A new Skills Bootcamp designed to help employees in the West Midlands incorporate climate literacy practices into their everyday working lives has been launched in Birmingham.
The Climate Literacy for Sustainable Futures Skills Bootcamp, backed by the West Midlands Combined Authority (WMCA) and delivered by Birmingham School of Architecture and Design (BSoAD) at Birmingham City University aims to assist learners in developing a full understanding of sustainable strategies together with sought-after, sector-specific skills and their application in a real work context.
The free Skills Bootcamp has so far been attended by industry specialists from a wide range of disciplines who all wish to introduce pioneering environmental and sustainable methodology into their existing skillsets.
Andy Street, Mayor of the West Midlands and WMCA chair, recently took the opportunity to visit BCU to speak to students and staff associated with the course.
The Mayor said “The UK government is committed to reaching net zero by 2050, which means there’s a clear and pressing need to develop talent across a wide range of industry sectors that is truly climate literate and well placed to effect change in their workplaces.
“Given our region’s own #WM2041 net zero commitment, it’s great to see good take-up on WMCA-backed Skills Bootcamps.
“Speaking to all the learners and lecturers, it’s clear that everyone is playing their part as we seek to reduce our carbon footprint and tackle the climate emergency together.”
One participant on the course is Fiona Allen, who works as a Sustainability Manager and has joined the course to further her learning in recycling methodologies.
She said, "I’m currently working on a net zero strategy in my full-time role so the course has been really insightful and informative in helping to ensure I can apply climate literacy practices into the project I’m working on.
“We only have one planet so we need to look after it. Seeing participants from across different sectors on this course taking on the methods we are being taught and thinking about how they can make their work more sustainable is very inspiring.”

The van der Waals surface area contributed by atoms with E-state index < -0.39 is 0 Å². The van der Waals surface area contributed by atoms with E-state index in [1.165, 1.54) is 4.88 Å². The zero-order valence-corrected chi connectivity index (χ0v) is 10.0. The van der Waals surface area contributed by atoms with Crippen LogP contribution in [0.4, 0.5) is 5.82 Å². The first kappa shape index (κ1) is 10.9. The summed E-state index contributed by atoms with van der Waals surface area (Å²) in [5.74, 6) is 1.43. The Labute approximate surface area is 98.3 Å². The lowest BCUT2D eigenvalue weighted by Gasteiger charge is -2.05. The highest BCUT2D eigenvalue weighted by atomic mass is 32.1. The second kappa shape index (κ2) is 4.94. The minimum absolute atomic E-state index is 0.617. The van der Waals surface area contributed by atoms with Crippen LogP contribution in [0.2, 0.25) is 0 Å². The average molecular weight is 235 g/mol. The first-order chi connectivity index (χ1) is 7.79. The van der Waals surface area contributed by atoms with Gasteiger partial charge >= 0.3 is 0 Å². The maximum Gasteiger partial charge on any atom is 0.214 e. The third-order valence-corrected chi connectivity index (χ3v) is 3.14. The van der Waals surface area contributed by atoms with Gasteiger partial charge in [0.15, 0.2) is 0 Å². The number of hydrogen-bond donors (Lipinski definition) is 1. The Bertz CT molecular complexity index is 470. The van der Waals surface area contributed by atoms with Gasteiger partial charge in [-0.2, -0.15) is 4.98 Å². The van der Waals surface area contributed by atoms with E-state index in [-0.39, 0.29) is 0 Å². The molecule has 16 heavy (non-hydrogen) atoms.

Professor Julian Beer, deputy vice-chancellor (Research, Innovation and Enterprise) at Birmingham City University, said: “We're delighted to host the Climate Literacy for Sustainable Futures Skills Bootcamp here at Birmingham City University.
“As the University for Birmingham, it is vital that we play our part in driving sustainability and net zero initiatives right across the city and region. The Skills Bootcamp does just that, empowering businesses and employees across a range of industries to take action to help address the climate emergency.”
Dr Jemma Browne, Head of School at Birmingham School of Architecture and Design, said "At BSoAD one of our core aims is to engage with the city to tackle the climate and biodiversity crisis and we're delighted to have been able to work with the WMCA to be able to deliver this course to highlight that message.
“Our real aim was to make sure that the learners that came on the Skills Bootcamp went away with the skills, knowledge and attributes to help impact change within their workplace and in their everyday practice.
Cllr George Duggins, WMCA portfolio lead for skills and productivity and leader of Coventry City Council said: "Climate Change can be an overwhelming topic and informing yourself is such an important first step. I would urge anyone who would like to upskill and broaden their knowledge of how they can integrate best practices into their current role to go online and find out more."